The catalytic converter in an automobile is an expanded section of exhaust pipe occurring upstream of the muffler in which pollutants generated in the engine are converted to normal atmospheric gases. It is an essential element in the emissions control system of modern automobiles. This technology was introduced in the United States in the late 1970s and became legally required by the early 1980s because of more stringent exhaust emission control standards. Early catalyst systems, as applied to vehicles with carburetors, attempted to oxidize carbon monoxide (CO) and unburned hydrocarbons (HC) to carbon dioxide (CO2) and water vapor, using air added by means of an air pump or rapidly actuating valve system. Although constructed from a high-surface-area alumina substrate with a noble metal (usually platinum) on the surface, their effectiveness was limited by extreme conditions of service. These problems include high temperatures (greater than 1,000°C) exacerbated by a large and variable "engine-out" pollutant load and constant vibration from roadway and engine sources.
The replacement of carburetors with computer-controlled, port fuel injection and precise air/fuel ratio control based on exhaust oxygen sensing has allowed catalytic converters to operate with close to 100 percent efficiency and better longevity, often exceeding 100,000 miles. The addition of a ceria wash coat in the form of a thin layer of porous cerium oxide and rhodium metal in conjunction with the platinum now allow for both good longevity and "three-way" operation. Not only are the small amounts of residual CO and HC oxidized, but the nitric oxide pollution emissions are simultaneously reduced to nitrogen (and some nitrous oxide, a potent atmospheric greenhouse gas, but otherwise nonpoisonous). The tetraethyl lead present in gasoline as an octane booster in the 1970s was removed not because of its effects on human health, but because it rapidly poisoned catalysts. Its removal, although coincidental, has had enormous benefits for human and environmental health. Current pressure to reduce the sulfur content of fuel arises, in part, from evidence that sulfur has a similar, but much smaller effect on catalyst longevity and effectiveness.
see also Greenhouse Gases; Lead; Ozone; Vehicular Pollution.
Kovark, William, and Hermes, Matthew E. "The Role of the Catalytic Converter in Smog Reduction." Available from http://chemcases.com/converter.
Catalytic converters are devices which employ a catalyst to facilitate a chemical reaction. (A catalyst is a substance that changes the rate of a chemical reaction, but whose own composition is unchanged by that reaction.) For air pollution control purposes, such reactions involve the reduction of nitric oxide to molecular oxygen and nitrogen or oxidation of hydrocarbons and carbon monoxide to carbon dioxide and water. Using the catalyst, the activation energy of the desired chemical reaction is lowered. Therefore, exothermic chemical conversion will be favored at a lower temperature.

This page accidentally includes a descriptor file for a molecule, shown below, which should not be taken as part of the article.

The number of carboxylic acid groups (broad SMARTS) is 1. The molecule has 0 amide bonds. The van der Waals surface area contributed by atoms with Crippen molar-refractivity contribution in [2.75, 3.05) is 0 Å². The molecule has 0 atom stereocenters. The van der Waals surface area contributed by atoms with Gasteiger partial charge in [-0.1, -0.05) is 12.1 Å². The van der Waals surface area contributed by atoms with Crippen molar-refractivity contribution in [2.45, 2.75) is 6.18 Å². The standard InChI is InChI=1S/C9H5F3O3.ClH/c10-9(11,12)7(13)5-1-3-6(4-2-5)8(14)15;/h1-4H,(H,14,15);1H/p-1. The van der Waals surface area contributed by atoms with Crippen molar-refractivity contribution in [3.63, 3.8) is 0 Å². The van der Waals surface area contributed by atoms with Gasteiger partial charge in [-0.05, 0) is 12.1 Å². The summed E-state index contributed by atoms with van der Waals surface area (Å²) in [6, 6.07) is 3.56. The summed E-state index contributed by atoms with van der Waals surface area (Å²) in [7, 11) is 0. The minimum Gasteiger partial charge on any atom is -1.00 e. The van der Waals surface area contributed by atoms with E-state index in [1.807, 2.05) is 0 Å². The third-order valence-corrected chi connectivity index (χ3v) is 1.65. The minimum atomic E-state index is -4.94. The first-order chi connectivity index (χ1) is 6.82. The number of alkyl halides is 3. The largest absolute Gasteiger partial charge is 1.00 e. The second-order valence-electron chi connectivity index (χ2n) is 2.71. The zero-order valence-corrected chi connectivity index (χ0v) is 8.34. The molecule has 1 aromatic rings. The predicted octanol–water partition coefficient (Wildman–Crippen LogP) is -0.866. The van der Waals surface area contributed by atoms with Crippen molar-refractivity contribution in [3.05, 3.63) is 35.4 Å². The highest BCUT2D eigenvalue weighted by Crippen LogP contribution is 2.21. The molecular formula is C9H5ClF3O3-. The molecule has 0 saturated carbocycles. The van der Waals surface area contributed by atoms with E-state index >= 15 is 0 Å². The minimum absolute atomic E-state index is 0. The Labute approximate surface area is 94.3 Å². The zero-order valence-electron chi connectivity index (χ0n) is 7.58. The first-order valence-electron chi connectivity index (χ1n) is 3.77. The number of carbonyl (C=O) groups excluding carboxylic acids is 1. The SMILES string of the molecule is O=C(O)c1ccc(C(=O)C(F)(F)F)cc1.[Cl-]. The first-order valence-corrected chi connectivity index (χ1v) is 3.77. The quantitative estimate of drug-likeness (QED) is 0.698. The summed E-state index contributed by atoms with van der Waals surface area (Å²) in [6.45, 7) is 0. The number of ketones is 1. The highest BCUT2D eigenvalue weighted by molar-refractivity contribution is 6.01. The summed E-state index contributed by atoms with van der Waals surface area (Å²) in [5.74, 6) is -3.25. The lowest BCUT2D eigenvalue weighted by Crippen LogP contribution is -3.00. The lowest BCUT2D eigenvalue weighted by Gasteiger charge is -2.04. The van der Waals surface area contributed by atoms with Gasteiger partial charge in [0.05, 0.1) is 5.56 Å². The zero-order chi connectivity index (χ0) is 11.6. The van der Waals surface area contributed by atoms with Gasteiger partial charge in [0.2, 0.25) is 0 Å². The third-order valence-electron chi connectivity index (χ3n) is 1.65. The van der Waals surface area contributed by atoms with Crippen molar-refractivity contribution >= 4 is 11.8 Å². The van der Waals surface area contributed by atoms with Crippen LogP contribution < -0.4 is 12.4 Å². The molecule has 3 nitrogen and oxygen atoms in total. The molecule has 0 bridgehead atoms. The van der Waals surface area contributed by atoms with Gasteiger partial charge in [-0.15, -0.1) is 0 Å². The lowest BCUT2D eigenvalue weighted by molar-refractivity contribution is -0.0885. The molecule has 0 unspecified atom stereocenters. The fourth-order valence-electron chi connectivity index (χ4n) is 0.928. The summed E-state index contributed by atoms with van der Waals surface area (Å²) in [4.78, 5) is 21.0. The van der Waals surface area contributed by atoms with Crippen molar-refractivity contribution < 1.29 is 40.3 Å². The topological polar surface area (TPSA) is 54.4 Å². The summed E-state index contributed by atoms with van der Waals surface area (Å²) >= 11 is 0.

Traditional catalysts have normally been metallic, although nonmetallic materials, such as ceramics, have been coming into use in recent years. Metals used as catalysts may include noble metals, such as platinum, or base metals, including nickel and copper . Some catalysts are more effective in oxidation, others are more effective in reduction. Some metals are effective in both kinds of reactions. The catalyst material is normally coated on a porous, inert support structure of varying design. Examples include honeycomb ceramic structures with long channels and pellet beds. The goal is to channel exhaust over a large surface area of catalyst without an unacceptable pressure drop.
In some cases, reduction and oxidation catalysts are combined to control oxides of nitric oxide, carbon monoxide, and hydrocarbon emissions in exhaust from internal combustion engines. The reduction and oxidation processes can be conducted sequentially or simultaneously. Dual catalysts are used in sequential reduction-oxidation. In this case, the exhaust gas from a rich-burn engine initially enters the reducing catalyst to reduce nitric oxide. Subsequently, as the exhaust enters an oxidation catalyst, it is diluted with air to provide oxygen for oxidation. Alternatively, three-way catalysts can be used for simultaneous reduction and oxidation. Engines exhausting to such catalysts run slightly rich and require tight regulation of air-fuel ratio.
Reducing catalysts can be made more efficient using a reducing agent, such as ammonia. This method of control, referred to as selective catalytic reduction, has been employed successfully on large turbines. In this case, a reducing agent is introduced upstream of a reducing catalyst, allowing for greater rates of nitric oxide reduction.
[Robert B. Giorgis Jr. ]
Silver, R. G., ed. Catalytic Control of Air Pollution: Mobile and Stationary Sources. Washington, DC: American Chemical Society, 1992.
Yaverbaum, L. H. Nitrogen Oxides Control and Removal: Recent Developments. Park Ridge, NJ: Noyes Data Corp., 1979.
Amato, I. "Catalytic Conversion Could Be a Gas." Science 259 (15 January 1993): 311.